Name: Andrew Curtin
Location: London, England
Year Founded: 2020
Number of Employees: 6 contract; 0 full-time
(All figures have been converted from pounds to dollars)
When Andrew Curtin set out to start his company in September 2020, he had big ambitions. “I was trying to be the next VaynerMedia,” he remembers. But instead of building a traditional creative agency, he identified a space he thought could be even more lucrative: B2B branding. He launched Chronicmedia, a branding agency that helps employers tell their stories to increase talent attraction and company morale.
“I’m the type of guy who likes to put in a pound and get 2 pounds back, and employer branding is very measurable,” says Curtin. “There isn’t a whole lot of competition.”
To get Chronicmedia off the ground, Curtin’s father gave him $6k and said, “This should cover you for 2 months, go find some clients.” While he’s only in his 2nd year of business, Curtin has lofty goals, telling The Hustle, “I reckon in the next 2 years I could get this to a $16m company with a team of 35 people.”
And the odds might just be in his favor — a post-pandemic job market and the “great resignation” are making employers work harder to obtain top talent. “It’s a very candidate-driven market right now — there’s a lot of mobility of labor,” Curtin says. “It’s really tough for HR departments to attract and maintain people and I think it’s probably going to stay that way for a long time.”
Here, Curtin lets us inside his business — and his wallet — and breaks down average monthly expenses, salary, revenue, and more.
HOW HE SPENDS IT
- Contractor fees — $4,479: Payments for all freelance staff
- Personal salary — $2,527: Payroll ($1,330) + dividends ($1,197 paid out from the business)
- Subscriptions — $149: Adobe Creative Cloud, WordPress, Google Cloud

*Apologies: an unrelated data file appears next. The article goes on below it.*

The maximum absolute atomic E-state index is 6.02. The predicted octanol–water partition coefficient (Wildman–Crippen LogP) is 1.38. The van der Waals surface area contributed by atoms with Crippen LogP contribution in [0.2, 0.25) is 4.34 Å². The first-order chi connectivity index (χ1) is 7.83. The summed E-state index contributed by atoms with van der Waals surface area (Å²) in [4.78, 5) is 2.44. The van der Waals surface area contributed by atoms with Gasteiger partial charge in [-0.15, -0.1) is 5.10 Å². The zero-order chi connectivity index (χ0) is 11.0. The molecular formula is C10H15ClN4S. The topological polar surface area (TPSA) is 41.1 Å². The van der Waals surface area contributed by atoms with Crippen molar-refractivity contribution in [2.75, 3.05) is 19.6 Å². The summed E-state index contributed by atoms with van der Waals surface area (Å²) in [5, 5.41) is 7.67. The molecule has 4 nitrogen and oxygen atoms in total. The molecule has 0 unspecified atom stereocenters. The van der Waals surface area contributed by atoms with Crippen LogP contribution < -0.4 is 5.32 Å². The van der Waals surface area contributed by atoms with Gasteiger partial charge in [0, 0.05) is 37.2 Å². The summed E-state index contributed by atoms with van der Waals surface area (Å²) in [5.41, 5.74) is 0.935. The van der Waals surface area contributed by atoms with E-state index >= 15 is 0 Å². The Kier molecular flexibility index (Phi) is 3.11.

- Creative services — $476: Fiverr, accounting, consulting
- Marketing — $266: Curtin has taken the plunge into personal branding for himself — he hired a videographer to produce content for his LinkedIn and a web developer to create a landing page for a forthcoming newsletter
- Rent — $904: A coworking space where Curtin has a private office
- Food & drink — $621: Meals during the workday for Curtin and any consultants/contractors present
Each month, Curtin aims to keep cash on hand for himself and his business:
- $9k for the business
- $2.5k for personal savings
HOW HE TRACKS IT
Curtin uses his Starling Bank statement to automatically tag, sort, and track monthly expenses.
Curtin is doing something right — his 2022 projected revenue is set to be more than 5x that of 2021. He is on the cusp of a contract with a client that alone would bring in $330k-$660k with the option to extend. “Because of the positioning I picked with branding for construction and management consulting firms, it has opened new doors and prospective clients are coming to me with bigger problems that require bigger budgets,” he says. “I’m going to be at the stage soon where I won’t be accepting a contract unless it’s a minimum of $200k.”
In 2022, Curtin plans to bring on 7 employees to company payroll — 2 researchers, 2 brand strategists, an account manager, a project manager, and a video editor — along with 4 contractors.
His long-term objective is to use his platform to build a bigger B2B events company, but not before he reaches his financial goals: “I won’t do that until we smash a target of being a $16m company… Have to have baby No. 1 before baby No. 2.”
He’s also launching a newsletter in hopes of growing his network within the agency world to set him up for a successful expansion. “I’ve made so many mistakes,” he says, “and that’s what the newsletter is going to be about, the many stupid mistakes I’ve made and how I can learn from them.”
All in all, Curtin’s spending for November 2021 totaled… drumroll…